Gardner v. Florida - 430 U.S. 349 (1977)
U.S. Supreme Court
Gardner v. Florida, 430 U.S. 349 (1977)
Gardner v. Florida
Argued November 30, 1976
Decided March 22, 1977
430 U.S. 349
Petitioner was convicted of first-degree murder in a Florida court. After the required separate sentencing hearing, the jury advised the court to impose a life sentence on the ground that the statutory mitigating circumstances required to be taken into account in imposing a sentence outweighed the aggravating circumstances. But the trial judge, relying in part on a presentence investigation report that he had ordered and portions of which were not disclosed to or requested by counsel for the parties, imposed the death sentence on the ground that a certain aggravating circumstance justified it and that there was no mitigating circumstance. The Florida Supreme Court affirmed the death sentence without expressly discussing petitioner's contention that the sentencing court had erred in considering the presentence report, including the confidential portion, in deciding to impose the death penalty, and without reviewing such confidential portion.
Held: The judgment is vacated and the case is remanded. Pp. 430 U. S. 355-364.
313 So.2d 675, vacated and remanded.
MR. JUSTICE STEVENS joined by MR. JUSTICE STEWART and MR. JUSTICE POWELL concluded that:
1. Petitioner was denied due process of law when the death sentence was imposed, at least in part, on the basis of information that he had no opportunity to deny or explain. Williams v. New York, 337 U. S. 241, distinguished. Pp. 430 U. S. 355-362.
(a) In light of the constitutional developments whereby it is now recognized that death is a different kind of punishment from any other and that the sentencing process, as well as the trial itself, must satisfy due process, the capital sentencing procedure followed here is not warranted by any of the following justifications offered by the State: (i) an assurance of confidentiality is necessary to enable investigators to obtain relevant but sensitive disclosures about a defendant's background or character; (ii) full disclosure of a presentence report will unnecessarily delay the proceeding; (iii) such full disclosure, which often include psychiatric and psychological evaluations, will occasionally disrupt the rehabilitation process; and (iv) trial judges can be trusted to exercise
their sentencing discretion in a responsible manner, even though their decisions may be based on secret information. Pp. 430 U. S. 357-360.
(b) Even if it were permissible upon finding good cause to withhold a portion of a presentence report from the defendant, and even from defense counsel, nevertheless the full report must be made a part of the record to be reviewed on appeal. Since the State must administer its capital sentencing procedures with an even hand, that record must disclose to the reviewing court the considerations motivating the death sentence in every case in which it is imposed, since otherwise the capital sentencing procedure would be subject to the defects that resulted in the holding of unconstitutionality in Furman v. Georgia, 408 U. S. 238. Pp. 430 U. S. 360-361.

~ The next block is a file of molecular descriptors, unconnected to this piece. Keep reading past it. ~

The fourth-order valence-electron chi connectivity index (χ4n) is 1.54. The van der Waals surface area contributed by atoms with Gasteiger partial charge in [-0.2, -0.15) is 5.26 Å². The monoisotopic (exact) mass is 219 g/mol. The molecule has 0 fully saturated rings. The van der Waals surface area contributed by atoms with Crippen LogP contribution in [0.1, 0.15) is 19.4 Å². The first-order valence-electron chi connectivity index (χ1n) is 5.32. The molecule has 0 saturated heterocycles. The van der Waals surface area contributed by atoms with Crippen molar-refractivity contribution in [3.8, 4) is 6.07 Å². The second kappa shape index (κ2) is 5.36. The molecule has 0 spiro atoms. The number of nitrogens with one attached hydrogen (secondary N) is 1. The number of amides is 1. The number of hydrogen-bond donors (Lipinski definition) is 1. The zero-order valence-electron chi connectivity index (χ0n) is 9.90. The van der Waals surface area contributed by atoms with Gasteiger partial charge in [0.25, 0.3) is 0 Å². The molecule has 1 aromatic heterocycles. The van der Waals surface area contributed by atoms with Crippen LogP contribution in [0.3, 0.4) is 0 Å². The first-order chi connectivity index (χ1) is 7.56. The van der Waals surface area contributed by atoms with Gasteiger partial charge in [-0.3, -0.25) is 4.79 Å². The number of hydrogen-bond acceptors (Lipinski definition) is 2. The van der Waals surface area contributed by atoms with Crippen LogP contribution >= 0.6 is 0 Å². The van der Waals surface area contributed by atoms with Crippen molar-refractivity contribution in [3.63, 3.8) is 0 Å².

(c) Here defense counsel's failure to request access to the full presentence report cannot justify the submission of a less complete record to the reviewing court than the record on which the trial judge based his decision to sentence petitioner to death, nor does such omission by counsel constitute an effective waiver of the constitutional error. Pp. 430 U. S. 361-362.
2. The proper disposition of the case is to vacate the death sentence and remand the case to the Florida Supreme Court with directions to order further proceedings at the trial court level not inconsistent with this opinion, rather than, as the State urges, merely remanding the case to the Florida Supreme Court with directions to have the entire presentence report made a part of the record to enable that court to complete its reviewing function, since this latter procedure could not fully correct the error. P. 430 U. S. 362.
MR. JUSTICE WHITE concluded, on the basis of the Eighth Amendment's ban on cruel and unusual punishments, that a procedure for selecting defendants for the death penalty that permits consideration of secret information in a presentence report relevant to the defendant's character and record fails to meet the "need for reliability in the determination that death is the appropriate punishment," Woodson v. North Carolina, 428 U. S. 280, 428 U. S. 305. Pp. 430 U. S. 362-364.
STEVENS, J., announced the Court's judgment and filed an opinion, in which STEWART and POWELL JJ., joined. BURGER, C.J., concurred in the judgment. WHITE, J., post, p. 430 U. S. 362, and BLACKMUN, J., post, p. 430 U. S. 364, filed opinions concurring in the judgment. BRENNAN, J., filed a separate